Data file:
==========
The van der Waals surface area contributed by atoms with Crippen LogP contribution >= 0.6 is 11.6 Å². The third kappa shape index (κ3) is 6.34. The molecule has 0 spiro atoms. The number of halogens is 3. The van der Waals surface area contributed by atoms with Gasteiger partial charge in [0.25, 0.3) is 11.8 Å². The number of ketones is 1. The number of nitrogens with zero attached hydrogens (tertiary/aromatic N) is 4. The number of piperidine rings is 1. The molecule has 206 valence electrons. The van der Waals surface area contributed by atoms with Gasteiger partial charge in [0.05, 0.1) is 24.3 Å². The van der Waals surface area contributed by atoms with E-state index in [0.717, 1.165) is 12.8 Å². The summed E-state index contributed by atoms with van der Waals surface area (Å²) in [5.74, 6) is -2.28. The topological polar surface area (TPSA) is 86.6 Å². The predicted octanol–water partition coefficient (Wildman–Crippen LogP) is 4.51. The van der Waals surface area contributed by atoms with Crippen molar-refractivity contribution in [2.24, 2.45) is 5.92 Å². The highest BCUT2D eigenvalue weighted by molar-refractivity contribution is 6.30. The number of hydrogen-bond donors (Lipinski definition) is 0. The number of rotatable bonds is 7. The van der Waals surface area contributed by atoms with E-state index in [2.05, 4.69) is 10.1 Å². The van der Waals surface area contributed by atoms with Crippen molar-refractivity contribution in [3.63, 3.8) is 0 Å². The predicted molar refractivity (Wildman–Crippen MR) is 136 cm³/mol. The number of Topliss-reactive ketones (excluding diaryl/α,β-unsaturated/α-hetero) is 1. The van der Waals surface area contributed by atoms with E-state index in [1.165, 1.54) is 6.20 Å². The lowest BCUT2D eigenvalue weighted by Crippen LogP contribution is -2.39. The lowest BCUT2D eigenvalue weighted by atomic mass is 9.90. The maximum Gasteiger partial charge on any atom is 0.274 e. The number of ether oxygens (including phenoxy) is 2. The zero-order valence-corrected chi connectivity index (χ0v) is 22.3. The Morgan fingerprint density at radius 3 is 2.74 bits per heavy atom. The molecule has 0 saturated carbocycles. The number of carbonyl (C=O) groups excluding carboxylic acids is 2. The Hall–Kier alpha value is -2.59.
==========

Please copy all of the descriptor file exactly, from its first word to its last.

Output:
The van der Waals surface area contributed by atoms with Crippen LogP contribution >= 0.6 is 11.6 Å². The third kappa shape index (κ3) is 6.34. The molecule has 0 spiro atoms. The number of halogens is 3. The van der Waals surface area contributed by atoms with Gasteiger partial charge in [0.25, 0.3) is 11.8 Å². The number of ketones is 1. The number of nitrogens with zero attached hydrogens (tertiary/aromatic N) is 4. The number of piperidine rings is 1. The molecule has 206 valence electrons. The van der Waals surface area contributed by atoms with Gasteiger partial charge in [0.05, 0.1) is 24.3 Å². The van der Waals surface area contributed by atoms with E-state index in [0.717, 1.165) is 12.8 Å². The summed E-state index contributed by atoms with van der Waals surface area (Å²) in [5.74, 6) is -2.28. The topological polar surface area (TPSA) is 86.6 Å². The predicted octanol–water partition coefficient (Wildman–Crippen LogP) is 4.51. The van der Waals surface area contributed by atoms with Crippen molar-refractivity contribution in [2.24, 2.45) is 5.92 Å². The highest BCUT2D eigenvalue weighted by molar-refractivity contribution is 6.30. The number of hydrogen-bond donors (Lipinski definition) is 0. The number of rotatable bonds is 7. The van der Waals surface area contributed by atoms with E-state index in [2.05, 4.69) is 10.1 Å². The van der Waals surface area contributed by atoms with Crippen molar-refractivity contribution in [3.63, 3.8) is 0 Å². The predicted molar refractivity (Wildman–Crippen MR) is 136 cm³/mol. The number of Topliss-reactive ketones (excluding diaryl/α,β-unsaturated/α-hetero) is 1. The van der Waals surface area contributed by atoms with E-state index in [1.165, 1.54) is 6.20 Å². The lowest BCUT2D eigenvalue weighted by Crippen LogP contribution is -2.39. The lowest BCUT2D eigenvalue weighted by atomic mass is 9.90. The maximum Gasteiger partial charge on any atom is 0.274 e. The number of ether oxygens (including phenoxy) is 2. The zero-order valence-corrected chi connectivity index (χ0v) is 22.3. The Morgan fingerprint density at radius 3 is 2.74 bits per heavy atom. The molecule has 0 saturated carbocycles. The number of carbonyl (C=O) groups excluding carboxylic acids is 2. The Hall–Kier alpha value is -2.59.